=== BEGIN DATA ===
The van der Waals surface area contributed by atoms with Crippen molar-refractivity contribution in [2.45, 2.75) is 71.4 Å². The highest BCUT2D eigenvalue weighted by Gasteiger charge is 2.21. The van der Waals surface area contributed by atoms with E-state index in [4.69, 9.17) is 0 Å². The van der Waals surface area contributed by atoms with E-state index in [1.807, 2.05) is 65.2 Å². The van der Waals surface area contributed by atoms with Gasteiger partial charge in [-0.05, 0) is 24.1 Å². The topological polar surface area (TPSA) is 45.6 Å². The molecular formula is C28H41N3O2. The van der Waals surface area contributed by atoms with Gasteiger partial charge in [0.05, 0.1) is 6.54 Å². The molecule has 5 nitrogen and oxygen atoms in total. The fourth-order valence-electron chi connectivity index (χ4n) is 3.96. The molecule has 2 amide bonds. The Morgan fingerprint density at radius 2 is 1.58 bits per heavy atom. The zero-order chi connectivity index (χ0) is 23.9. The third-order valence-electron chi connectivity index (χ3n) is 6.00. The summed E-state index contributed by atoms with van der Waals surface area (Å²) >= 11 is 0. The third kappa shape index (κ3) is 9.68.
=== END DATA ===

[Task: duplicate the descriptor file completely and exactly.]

The van der Waals surface area contributed by atoms with Crippen molar-refractivity contribution in [2.45, 2.75) is 71.4 Å². The highest BCUT2D eigenvalue weighted by Gasteiger charge is 2.21. The van der Waals surface area contributed by atoms with E-state index in [4.69, 9.17) is 0 Å². The van der Waals surface area contributed by atoms with E-state index in [1.807, 2.05) is 65.2 Å². The van der Waals surface area contributed by atoms with Gasteiger partial charge in [-0.05, 0) is 24.1 Å². The topological polar surface area (TPSA) is 45.6 Å². The molecular formula is C28H41N3O2. The van der Waals surface area contributed by atoms with Gasteiger partial charge in [0.05, 0.1) is 6.54 Å². The molecule has 5 nitrogen and oxygen atoms in total. The fourth-order valence-electron chi connectivity index (χ4n) is 3.96. The molecule has 2 amide bonds. The Morgan fingerprint density at radius 2 is 1.58 bits per heavy atom. The zero-order chi connectivity index (χ0) is 23.9. The third-order valence-electron chi connectivity index (χ3n) is 6.00. The summed E-state index contributed by atoms with van der Waals surface area (Å²) >= 11 is 0. The third kappa shape index (κ3) is 9.68.